“We do continue to provide our vessel crews, at the beginning of their watch, a wellness screening by a trained medical professional,” Davis said. “We are aware that professional may not be able to continue that service too much longer, because of other obligations they have, but we’ll continue to work with them.”
For shoreside employees, Davis said, no contact thermal scanners have recently been put to use.
In August, three ferry workers tested positive for COVID-19. At the time, SSA spokesman Sean Driscoll declined to say whether screening methods used by the ferry line detected the positive workers. Subsequent contact tracing sidelined about 40 employees, and disrupted ferry schedules. The threat of greater disruption abated after tests came back negative, and people were allowed to return to their shifts. The ordeal underscored how impactful even a small number of COVID-19 cases could be on SSA ferry operations.
Davis told the board mask use still needs improvement. “Face coverings and mask compliance continue to be a challenge,” he said, “to put it nicely. We continue to put announcements on the PA systems at the terminal. We have signs posted on the buses. The vessels are making multiple announcements about wearing masks. But we continue to receive reports of masks not being worn.”
He went on to say during the warmer weather of the summer, folks tended to drop the masks. He hoped the cooler autumn weather might bring about “an uptick” in mask usage. “If they’re not wearing masks, we are asking them to go to the exterior portions of the vessels,” he said.
Davis said he reached out to other ferry operators across the country, and found mask usage was a problem for them as well.
Chair Jim Malkin pointed out general counsel Terence Kenneally was going to examine the possibility of refusing passage to people not wearing masks. Malkin also said while he appreciated the problem isn’t limited to the SSA, he’s nevertheless receiving comments of concern from passengers, including some parents whose kids go to Falmouth Academy, that maskless people are aboard the ferries. With the understanding SSA staff were putting hard work in on the problem, Malkin asked, “is there more that we can do?”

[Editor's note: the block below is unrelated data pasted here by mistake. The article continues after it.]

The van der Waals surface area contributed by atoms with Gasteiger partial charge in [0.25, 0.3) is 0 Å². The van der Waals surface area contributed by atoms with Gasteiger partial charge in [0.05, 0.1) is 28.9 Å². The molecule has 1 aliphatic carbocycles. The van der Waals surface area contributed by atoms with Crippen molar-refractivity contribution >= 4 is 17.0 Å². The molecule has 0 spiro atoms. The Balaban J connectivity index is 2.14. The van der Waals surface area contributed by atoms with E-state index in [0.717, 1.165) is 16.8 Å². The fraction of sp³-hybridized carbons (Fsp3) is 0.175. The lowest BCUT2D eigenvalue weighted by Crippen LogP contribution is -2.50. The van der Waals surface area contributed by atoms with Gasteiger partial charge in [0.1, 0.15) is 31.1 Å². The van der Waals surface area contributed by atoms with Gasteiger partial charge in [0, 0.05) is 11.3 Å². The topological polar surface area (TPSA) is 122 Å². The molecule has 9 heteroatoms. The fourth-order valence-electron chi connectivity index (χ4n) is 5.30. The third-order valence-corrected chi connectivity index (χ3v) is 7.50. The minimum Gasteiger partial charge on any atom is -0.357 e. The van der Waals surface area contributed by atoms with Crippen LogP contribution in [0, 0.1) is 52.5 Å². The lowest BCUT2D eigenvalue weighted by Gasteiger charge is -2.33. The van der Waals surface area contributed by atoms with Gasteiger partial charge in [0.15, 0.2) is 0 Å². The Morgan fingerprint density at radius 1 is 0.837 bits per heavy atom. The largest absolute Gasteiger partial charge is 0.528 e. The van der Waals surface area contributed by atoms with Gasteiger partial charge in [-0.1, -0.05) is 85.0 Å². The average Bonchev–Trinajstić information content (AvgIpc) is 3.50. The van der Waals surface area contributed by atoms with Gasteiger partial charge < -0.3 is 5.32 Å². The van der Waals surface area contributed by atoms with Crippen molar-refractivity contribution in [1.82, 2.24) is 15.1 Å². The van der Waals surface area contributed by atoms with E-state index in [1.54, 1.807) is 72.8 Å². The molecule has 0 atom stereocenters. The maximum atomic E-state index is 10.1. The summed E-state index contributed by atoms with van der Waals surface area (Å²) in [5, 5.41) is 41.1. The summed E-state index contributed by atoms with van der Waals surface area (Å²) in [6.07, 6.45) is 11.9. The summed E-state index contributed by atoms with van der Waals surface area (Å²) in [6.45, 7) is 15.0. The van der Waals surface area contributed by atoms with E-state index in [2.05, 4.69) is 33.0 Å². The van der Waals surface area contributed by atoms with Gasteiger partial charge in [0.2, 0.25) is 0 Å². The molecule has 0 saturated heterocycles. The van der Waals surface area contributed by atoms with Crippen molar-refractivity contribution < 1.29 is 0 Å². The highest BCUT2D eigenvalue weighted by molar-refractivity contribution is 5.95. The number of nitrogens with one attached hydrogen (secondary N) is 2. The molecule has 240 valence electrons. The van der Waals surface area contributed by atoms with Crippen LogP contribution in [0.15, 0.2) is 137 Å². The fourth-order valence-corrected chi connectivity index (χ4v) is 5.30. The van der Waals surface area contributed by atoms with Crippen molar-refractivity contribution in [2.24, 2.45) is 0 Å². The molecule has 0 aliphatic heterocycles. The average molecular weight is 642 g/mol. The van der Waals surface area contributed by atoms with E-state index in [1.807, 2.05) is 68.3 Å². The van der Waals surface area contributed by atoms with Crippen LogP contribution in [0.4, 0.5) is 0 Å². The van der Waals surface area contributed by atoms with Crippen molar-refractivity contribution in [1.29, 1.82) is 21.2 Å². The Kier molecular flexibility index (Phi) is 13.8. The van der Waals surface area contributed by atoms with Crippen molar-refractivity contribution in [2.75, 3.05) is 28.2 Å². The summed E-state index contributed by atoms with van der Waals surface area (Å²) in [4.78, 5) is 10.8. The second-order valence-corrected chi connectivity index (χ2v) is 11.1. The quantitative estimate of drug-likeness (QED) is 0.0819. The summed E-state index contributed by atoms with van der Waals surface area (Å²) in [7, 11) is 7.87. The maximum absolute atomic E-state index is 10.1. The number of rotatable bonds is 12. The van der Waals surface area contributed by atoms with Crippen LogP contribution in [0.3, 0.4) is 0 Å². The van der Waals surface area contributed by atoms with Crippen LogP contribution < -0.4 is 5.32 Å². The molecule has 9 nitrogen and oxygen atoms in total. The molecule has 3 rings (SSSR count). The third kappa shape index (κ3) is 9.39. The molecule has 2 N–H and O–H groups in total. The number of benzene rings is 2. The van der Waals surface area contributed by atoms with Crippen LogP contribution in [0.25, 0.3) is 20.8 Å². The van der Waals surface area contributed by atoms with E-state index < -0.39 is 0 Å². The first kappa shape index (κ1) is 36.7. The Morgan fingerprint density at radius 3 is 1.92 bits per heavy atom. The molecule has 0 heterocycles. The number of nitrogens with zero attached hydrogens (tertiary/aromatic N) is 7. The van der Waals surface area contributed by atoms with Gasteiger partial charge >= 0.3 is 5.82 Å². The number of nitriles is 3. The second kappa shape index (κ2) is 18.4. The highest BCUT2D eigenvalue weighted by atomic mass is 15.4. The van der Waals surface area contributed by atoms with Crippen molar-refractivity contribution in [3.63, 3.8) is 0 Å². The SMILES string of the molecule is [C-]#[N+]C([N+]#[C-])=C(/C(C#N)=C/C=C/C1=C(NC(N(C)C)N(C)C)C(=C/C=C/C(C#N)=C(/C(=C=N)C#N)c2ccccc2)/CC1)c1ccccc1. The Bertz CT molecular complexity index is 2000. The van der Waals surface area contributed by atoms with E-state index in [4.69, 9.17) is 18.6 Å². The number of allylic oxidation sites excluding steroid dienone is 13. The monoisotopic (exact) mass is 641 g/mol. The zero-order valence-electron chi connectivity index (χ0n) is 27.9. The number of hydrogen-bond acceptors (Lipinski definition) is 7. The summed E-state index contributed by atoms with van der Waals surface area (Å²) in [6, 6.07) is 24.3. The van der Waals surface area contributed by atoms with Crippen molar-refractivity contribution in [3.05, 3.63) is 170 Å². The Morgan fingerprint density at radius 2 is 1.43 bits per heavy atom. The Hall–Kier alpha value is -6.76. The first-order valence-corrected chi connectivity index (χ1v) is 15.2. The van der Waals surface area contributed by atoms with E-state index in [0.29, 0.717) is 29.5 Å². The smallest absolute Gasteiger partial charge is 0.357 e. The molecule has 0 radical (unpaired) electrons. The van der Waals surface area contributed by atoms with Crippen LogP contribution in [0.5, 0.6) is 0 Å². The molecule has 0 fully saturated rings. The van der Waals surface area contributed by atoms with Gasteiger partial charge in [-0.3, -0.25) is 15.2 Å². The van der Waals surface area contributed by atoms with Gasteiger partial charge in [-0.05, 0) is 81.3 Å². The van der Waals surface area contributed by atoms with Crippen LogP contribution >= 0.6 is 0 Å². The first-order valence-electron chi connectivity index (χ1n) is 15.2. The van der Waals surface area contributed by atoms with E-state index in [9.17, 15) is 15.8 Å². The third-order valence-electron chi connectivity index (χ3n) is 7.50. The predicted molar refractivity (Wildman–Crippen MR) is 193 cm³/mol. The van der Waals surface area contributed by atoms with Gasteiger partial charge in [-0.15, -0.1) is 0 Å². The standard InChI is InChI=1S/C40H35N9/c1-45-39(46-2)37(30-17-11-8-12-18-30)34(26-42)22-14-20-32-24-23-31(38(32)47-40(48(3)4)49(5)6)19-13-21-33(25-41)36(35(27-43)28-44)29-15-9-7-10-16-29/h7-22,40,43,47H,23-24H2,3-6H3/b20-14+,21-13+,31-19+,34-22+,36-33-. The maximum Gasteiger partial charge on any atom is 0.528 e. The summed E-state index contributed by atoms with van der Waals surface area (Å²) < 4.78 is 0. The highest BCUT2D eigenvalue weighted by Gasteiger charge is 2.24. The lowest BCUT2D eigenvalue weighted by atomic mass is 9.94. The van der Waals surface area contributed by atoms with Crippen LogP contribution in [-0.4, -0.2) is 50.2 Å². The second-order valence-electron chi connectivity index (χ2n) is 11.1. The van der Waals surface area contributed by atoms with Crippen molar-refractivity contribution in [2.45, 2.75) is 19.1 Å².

Davis said Kenneally researched the possibility of passage denial. “And his review of that is we cannot,” he said.
Davis said the SSA can only furnish “reasonable accommodations,” which he said meant relegating people without masks to exterior decks or inside their vehicles.
As far as SSA employees are concerned, Davis said he was sympathetic to how hard it was for them “on the front line,” because “it only takes a moment for them to drop their mask and a picture is taken.” But he also said there’s always room for improvement, as SSA employees are “setting the standard,” and if passengers “see our employees not wearing masks, then our customers feel that they don’t have to.”
When he shows up at the terminals, Davis says, and he’s recognized, “he sees a lot of people reaching to their neck and pulling up their masks. Unfortunately, I can’t be everywhere.”
Kenneally praised SSA employees for “dealing with obstinate people and difficult people.” He said situations have sometimes required police assistance. He said the SSA will continue to summon local police at the terminals and the Massachusetts State Police aboard ferries if the situation calls for it.
In other business, the ferry line bid farewell to reservation manager Gina Barboza, who is retiring after more than four decades of service. Angela Campbell, an SSA employee of nearly 20 years, was promoted to fill the vacancy left by Barboza. Also promoted was 17-year SSA employee Curt Van Riper, who will become director of information technology. With the retirement of Larry Ferreira, the SSA tapped Todd Falvey, a Department of Homeland Security retiree, as the next director of security.
Updated to include more details from Tuesday’s meeting.